Thursday, October 7, 2010

Standing In The Grocery Store

A friend told me today that she could have bought milk for 78 CENTS a gallon. She was only able to resist the temptation with her mantra, “That’s pus milk. That’s pus milk...”

I feel frustrated when I see valuable food priced in such an outlandish way. I want to first point out that a farmer cannot feed a cow grass for $.78 a gallon, never mind the cost to process, package, transport, and advertise it. I also realize that milk at this price is a loss leader, but I feel certain the farmer will ultimately feel the pinch because of this ludicrous price.

There is also the psychological factor. I believe Americans, and maybe people in other countries as well, underpay for their food. They even balk when something comes close to costing what it actually cost the farmer to produce it. I will say again that most people are so far removed from their food, that they lack any understanding of how it came to be on their table in that particular package.

When milk is used like this, we further undervalue it, and I believe it can have longer term effects. Doesn’t a candy bar cost more than $.78? Do people equate the value of gallon of milk to a candy bar?

And what about my friend’s little chant about pus milk? When a person buys “regular” milk instead of organic, what are they really buying? There has been so much written about what actually arrives in your gallon of conventional milk that I think I’ll skip that part and go straight to the real cost of that milk. When you buy milk from a huge cooperation whose only goal is to make money, you can bet you are not getting the healthiest product. Also, the chemicals that go into feeding the cow more cheaply or more “efficiently” have a cost that it seems like no one talks about. Chemical farming rapes the land; we abuse animals when we subject them to a diet their bodies cannot digest. At some point, someone will have to pay the price of what our society has done to its farm land so that we can buy food cheaply.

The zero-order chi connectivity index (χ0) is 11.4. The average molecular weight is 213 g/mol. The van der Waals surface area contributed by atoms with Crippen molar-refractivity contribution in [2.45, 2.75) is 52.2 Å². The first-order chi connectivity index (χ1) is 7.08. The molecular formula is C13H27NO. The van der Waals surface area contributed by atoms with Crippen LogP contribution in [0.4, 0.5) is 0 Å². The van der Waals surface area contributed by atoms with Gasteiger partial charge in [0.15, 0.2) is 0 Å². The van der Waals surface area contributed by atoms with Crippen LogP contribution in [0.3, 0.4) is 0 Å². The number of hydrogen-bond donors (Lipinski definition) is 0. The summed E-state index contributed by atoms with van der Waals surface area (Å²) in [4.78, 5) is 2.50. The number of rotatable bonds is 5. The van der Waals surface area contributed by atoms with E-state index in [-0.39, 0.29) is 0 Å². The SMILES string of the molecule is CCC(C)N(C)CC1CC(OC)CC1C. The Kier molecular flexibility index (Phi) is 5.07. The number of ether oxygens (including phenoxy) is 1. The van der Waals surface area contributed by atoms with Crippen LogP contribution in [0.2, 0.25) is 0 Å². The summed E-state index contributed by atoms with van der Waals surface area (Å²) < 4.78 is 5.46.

We make milk on a very small scale, one cow, one tiny piece of land. We have to buy in hay. We buy organic hay for around $3.50 a bale. The cow eats a bale a day. We get about 1.5 gallons of milk a day. So, if wee calculate the cost of our milk in hay alone- leaving aside our time, the buildings, the fence, the hay hauling, etc. – 1 gallon of milk costs us over $2.30. What is wrong with our society that we deny the producers of our food what they have earned?

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